Today is the 499th anniversary of Luther’s nailing his 95 thesis to the door of the All Saints Church in Wittenberg, Germany, which is also credited with starting the Reformation. Next year, we plan to have a big celebration for the 500th anniversary. Luther commented on the marriage of Christ and His Church:

Who then can fully appreciate what this royal marriage means? Who can understand the riches of the glory of this grace? Here this rich and divine bridegroom Christ marries this poor, wicked harlot, redeems her from all her evil, and adorns her with all his goodness. Her sins cannot now destroy her, since they are laid upon Christ and swallowed up by him. And she has that righteousness in Christ, her husband, of which she may boast as of her own and which she can confidently display alongside her sins in the face of death and hell and say, “If I am a sinner, yet my Christ, in whom I believe, has not sinned, and all his is mine and all mine is his…” [Luther, The Freedom of a Christian, 287]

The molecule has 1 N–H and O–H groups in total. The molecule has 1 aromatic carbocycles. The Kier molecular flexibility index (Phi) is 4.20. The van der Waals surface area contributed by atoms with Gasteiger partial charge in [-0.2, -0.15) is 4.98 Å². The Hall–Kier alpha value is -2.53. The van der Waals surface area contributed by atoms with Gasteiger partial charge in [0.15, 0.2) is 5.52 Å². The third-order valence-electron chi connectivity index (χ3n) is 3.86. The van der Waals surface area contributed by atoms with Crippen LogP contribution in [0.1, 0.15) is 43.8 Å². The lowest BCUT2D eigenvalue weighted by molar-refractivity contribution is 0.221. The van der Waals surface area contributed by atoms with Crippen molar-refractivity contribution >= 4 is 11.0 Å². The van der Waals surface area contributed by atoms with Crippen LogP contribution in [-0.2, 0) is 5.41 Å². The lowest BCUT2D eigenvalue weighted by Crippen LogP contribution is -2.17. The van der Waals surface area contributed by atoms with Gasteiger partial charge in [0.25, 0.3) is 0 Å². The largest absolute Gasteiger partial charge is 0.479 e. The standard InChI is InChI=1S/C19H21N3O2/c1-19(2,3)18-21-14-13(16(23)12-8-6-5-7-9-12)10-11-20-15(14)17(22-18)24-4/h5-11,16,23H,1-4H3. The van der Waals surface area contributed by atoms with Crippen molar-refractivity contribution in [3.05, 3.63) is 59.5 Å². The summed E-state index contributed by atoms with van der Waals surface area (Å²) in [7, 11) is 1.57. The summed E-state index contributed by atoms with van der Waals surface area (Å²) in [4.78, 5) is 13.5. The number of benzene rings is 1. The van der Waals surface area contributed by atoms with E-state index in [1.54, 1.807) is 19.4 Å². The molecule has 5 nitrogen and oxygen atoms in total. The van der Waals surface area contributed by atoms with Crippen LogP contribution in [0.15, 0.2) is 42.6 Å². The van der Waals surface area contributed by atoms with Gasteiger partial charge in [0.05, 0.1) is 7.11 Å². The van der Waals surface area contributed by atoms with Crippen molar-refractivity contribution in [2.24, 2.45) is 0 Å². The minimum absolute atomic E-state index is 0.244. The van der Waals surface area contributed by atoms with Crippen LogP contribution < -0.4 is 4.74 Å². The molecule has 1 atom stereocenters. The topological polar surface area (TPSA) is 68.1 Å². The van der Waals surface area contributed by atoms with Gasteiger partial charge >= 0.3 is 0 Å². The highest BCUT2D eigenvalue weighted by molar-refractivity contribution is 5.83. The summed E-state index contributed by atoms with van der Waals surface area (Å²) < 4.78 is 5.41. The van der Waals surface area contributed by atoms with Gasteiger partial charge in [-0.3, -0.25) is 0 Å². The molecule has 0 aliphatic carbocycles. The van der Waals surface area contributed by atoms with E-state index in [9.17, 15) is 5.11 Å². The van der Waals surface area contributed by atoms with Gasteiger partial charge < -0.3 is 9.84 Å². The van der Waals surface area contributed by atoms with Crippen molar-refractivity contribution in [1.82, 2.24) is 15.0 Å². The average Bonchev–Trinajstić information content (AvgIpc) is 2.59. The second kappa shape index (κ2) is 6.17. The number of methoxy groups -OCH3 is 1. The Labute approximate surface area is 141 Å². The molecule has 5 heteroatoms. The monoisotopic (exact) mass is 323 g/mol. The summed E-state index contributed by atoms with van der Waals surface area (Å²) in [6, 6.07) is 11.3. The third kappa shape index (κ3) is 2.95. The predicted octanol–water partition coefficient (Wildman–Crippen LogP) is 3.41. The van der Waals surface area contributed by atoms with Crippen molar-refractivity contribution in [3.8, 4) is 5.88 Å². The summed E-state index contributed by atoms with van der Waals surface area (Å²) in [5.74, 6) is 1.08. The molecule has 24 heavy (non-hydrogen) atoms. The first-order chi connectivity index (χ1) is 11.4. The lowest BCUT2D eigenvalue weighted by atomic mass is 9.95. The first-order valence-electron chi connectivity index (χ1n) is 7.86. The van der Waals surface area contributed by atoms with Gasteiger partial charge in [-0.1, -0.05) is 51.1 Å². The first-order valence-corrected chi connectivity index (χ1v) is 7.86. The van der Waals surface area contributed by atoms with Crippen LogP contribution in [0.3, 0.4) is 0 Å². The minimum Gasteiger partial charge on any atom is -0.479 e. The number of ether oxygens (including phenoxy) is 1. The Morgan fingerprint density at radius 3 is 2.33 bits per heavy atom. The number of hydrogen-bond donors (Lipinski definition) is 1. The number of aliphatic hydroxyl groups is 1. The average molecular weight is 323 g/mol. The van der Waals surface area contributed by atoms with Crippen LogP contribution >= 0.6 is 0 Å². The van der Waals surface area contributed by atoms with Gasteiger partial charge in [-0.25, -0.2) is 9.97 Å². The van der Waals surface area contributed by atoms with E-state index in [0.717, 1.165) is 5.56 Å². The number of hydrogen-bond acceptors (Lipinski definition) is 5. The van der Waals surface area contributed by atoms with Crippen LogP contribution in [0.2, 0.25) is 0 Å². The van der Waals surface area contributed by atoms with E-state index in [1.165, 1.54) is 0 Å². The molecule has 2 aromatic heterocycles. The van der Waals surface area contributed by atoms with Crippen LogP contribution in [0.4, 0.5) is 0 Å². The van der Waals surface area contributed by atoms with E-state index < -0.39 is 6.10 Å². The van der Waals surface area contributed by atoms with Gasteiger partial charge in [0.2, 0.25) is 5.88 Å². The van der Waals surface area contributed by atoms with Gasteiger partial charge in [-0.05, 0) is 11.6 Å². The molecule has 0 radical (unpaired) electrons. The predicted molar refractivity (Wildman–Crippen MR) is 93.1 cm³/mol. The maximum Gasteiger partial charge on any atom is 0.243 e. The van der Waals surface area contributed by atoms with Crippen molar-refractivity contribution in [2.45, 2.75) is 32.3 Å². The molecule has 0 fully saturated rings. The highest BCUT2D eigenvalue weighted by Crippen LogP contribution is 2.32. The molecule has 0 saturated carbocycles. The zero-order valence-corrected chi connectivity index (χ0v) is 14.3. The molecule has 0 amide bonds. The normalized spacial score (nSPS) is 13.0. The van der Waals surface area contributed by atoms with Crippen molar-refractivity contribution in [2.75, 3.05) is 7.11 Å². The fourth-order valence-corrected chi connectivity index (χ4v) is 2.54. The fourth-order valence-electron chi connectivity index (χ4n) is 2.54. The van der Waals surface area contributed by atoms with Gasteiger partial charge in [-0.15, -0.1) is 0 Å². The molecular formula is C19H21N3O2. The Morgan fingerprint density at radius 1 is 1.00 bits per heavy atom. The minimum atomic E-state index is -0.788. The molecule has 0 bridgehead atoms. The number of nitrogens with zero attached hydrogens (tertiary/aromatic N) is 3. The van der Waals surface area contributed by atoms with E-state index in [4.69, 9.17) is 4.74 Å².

In other places, Luther wrote:

So when the devil throws your sins in your face and declares that you deserve death and hell, tell him this: “I admit that I deserve death and hell, what of it? For I know One who suffered and made satisfaction on my behalf. His name is Jesus Christ, Son of God, and where He is there I shall be also!”

…This life therefore is not righteousness, but growth in righteousness, not health, but healing, not being but becoming, not rest but exercise. We are not yet what we shall be, but we are growing toward it, the process is not yet finished, but it is going on, this is not the end, but it is the road. All does not yet gleam in glory, but all is being purified.